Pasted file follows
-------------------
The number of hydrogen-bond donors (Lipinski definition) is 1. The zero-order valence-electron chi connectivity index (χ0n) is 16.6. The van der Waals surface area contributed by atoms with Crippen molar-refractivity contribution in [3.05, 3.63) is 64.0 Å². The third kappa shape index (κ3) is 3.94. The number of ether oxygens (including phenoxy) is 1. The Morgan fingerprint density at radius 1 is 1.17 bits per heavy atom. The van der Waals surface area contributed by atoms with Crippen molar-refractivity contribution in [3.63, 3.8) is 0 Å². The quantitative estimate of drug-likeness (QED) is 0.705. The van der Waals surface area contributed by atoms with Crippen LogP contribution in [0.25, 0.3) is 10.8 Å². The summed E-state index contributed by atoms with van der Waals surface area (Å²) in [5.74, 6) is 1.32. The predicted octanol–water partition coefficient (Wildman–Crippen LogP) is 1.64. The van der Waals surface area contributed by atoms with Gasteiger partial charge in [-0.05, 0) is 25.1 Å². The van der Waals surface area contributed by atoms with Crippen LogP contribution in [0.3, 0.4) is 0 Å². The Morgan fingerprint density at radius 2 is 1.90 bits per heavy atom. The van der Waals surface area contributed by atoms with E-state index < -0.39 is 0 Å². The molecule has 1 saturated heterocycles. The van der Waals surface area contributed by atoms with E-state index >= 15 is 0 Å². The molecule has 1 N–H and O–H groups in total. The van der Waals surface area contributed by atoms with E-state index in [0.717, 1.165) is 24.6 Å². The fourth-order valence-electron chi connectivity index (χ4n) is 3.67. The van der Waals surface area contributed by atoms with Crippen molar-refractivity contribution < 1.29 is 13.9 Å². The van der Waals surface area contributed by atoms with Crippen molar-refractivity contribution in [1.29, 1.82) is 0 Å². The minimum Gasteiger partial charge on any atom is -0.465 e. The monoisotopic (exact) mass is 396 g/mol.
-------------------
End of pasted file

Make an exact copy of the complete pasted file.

The number of hydrogen-bond donors (Lipinski definition) is 1. The zero-order valence-electron chi connectivity index (χ0n) is 16.6. The van der Waals surface area contributed by atoms with Crippen molar-refractivity contribution in [3.05, 3.63) is 64.0 Å². The third kappa shape index (κ3) is 3.94. The number of ether oxygens (including phenoxy) is 1. The Morgan fingerprint density at radius 1 is 1.17 bits per heavy atom. The van der Waals surface area contributed by atoms with Crippen molar-refractivity contribution in [3.63, 3.8) is 0 Å². The quantitative estimate of drug-likeness (QED) is 0.705. The van der Waals surface area contributed by atoms with Crippen LogP contribution in [0.25, 0.3) is 10.8 Å². The summed E-state index contributed by atoms with van der Waals surface area (Å²) in [5.74, 6) is 1.32. The predicted octanol–water partition coefficient (Wildman–Crippen LogP) is 1.64. The van der Waals surface area contributed by atoms with Gasteiger partial charge in [-0.05, 0) is 25.1 Å². The van der Waals surface area contributed by atoms with Crippen LogP contribution in [0.3, 0.4) is 0 Å². The Morgan fingerprint density at radius 2 is 1.90 bits per heavy atom. The van der Waals surface area contributed by atoms with E-state index < -0.39 is 0 Å². The molecule has 1 saturated heterocycles. The van der Waals surface area contributed by atoms with E-state index >= 15 is 0 Å². The molecule has 1 N–H and O–H groups in total. The van der Waals surface area contributed by atoms with E-state index in [0.717, 1.165) is 24.6 Å². The fourth-order valence-electron chi connectivity index (χ4n) is 3.67. The van der Waals surface area contributed by atoms with Crippen molar-refractivity contribution < 1.29 is 13.9 Å². The van der Waals surface area contributed by atoms with Crippen molar-refractivity contribution in [1.29, 1.82) is 0 Å². The minimum Gasteiger partial charge on any atom is -0.465 e. The monoisotopic (exact) mass is 396 g/mol.